If things are looking too clogged up, then I will ask for that reschedule. Sometimes I'll even say, "The week is looking way too full, and I'd like to take some space for my energy." This is important, especially if you're an introvert, or when life is feeling more challenging. Most people are understanding enough to say yes.

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6.

Can this be a phone call, email, or text?

Not everything needs to be done face-to-face, especially if time is taken for granted. Often, a phone call where there's an agenda or a succinct email that's to the point will suffice. You could even say, "Let's start getting clear via an email or phone call, then if need be, we'll have an X-minute coffee."

Reclaiming your time.

Many people resist time boundaries, not because they are too tired to institute them but rather because they don't know what would happen if they didn't. What would they do with that extra space

This is often why we numb ourselves with frenetic activities, oscillating between workaholism and social-holism. Or, we feel we don't deserve that extra space.

So, instead of worrying, have a plan for what you'd do with that time. Nobody says you have to make all the white space in your calendar solo time. Here's where my concept of "time wild card" comes in: I dedicate about 40 to 60% of that reclaimed time to saying yes to anything else interesting that pops up. What could you do to replenish yourself or instigate a great time with those you deeply love?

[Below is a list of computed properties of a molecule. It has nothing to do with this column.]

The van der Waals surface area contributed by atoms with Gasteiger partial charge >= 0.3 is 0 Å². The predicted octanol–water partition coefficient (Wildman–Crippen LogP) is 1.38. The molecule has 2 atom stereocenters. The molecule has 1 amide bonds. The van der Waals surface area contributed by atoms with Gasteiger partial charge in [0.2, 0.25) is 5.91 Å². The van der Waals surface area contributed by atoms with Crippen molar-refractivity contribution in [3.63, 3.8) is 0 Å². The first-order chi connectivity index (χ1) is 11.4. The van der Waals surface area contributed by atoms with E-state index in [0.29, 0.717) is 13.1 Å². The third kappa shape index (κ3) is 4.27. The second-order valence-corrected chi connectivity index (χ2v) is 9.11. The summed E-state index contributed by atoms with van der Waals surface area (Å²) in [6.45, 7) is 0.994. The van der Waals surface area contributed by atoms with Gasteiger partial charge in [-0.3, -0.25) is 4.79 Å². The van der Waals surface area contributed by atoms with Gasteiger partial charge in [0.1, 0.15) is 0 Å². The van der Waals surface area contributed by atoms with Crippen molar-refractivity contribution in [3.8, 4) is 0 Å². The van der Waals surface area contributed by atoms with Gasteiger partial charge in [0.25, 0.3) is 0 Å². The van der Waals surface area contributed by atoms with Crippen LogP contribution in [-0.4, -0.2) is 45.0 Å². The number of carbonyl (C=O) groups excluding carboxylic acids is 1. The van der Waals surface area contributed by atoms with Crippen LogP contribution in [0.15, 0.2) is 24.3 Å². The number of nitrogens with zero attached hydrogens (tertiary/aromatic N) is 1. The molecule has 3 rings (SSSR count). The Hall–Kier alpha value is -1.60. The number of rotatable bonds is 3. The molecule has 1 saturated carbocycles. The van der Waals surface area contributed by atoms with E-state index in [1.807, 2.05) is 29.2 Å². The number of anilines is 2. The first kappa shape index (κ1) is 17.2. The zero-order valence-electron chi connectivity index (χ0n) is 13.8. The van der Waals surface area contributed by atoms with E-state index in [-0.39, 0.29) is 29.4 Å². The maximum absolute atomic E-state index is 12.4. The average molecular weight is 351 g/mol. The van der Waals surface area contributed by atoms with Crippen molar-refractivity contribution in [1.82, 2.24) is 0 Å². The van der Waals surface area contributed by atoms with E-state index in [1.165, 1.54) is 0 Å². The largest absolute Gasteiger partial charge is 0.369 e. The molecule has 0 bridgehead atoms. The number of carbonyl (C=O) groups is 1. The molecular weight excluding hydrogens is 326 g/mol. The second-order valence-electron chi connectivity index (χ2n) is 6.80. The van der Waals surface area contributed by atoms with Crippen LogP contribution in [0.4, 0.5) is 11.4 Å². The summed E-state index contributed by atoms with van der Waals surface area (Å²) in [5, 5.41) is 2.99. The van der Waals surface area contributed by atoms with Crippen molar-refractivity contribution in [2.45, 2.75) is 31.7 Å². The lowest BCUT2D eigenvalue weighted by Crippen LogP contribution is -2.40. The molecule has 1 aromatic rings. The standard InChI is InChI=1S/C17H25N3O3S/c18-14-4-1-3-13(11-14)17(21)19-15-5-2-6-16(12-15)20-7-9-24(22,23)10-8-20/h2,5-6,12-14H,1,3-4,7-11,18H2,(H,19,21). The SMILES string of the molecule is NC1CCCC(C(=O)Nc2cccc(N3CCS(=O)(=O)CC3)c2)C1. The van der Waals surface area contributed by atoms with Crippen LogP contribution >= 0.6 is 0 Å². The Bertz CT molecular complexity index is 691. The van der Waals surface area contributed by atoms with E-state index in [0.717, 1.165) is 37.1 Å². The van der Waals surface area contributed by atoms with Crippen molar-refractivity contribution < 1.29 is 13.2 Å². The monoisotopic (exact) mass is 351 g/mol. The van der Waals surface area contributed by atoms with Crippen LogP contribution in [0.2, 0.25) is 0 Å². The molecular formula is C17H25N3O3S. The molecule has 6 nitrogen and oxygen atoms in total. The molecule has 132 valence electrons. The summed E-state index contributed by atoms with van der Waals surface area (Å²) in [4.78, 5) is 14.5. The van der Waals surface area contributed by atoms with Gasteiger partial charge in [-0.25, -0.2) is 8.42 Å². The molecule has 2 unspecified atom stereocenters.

Life always pops up. Allow yourself to be surprised by it.

Perpetua Neo, DClinPsy
Perpetua Neo, DClinPsy
Doctor of Clinical Psychology

Perpetua Neo, DClinPsy, is a psychologist and executive coach currently living in Singapore. She received her doctorate in clinical psychology from University College London and her master's in philosophy from University of Cambridge. Her first book This Is What Matters was published by Simon & Schuster in May 2022, which guides you to transform crisis to strength, or design an #EverydayAmazing life.

She has been featured in Elle, Forbes, and Business Insider and has previously worked with Olympians, business professionals, and individuals seeking to master their psychological capital. She works globally in English and Mandarin-Chinese via Skype and Facetime, blending cutting-edge neuroscience, psychology, and ancient wisdom.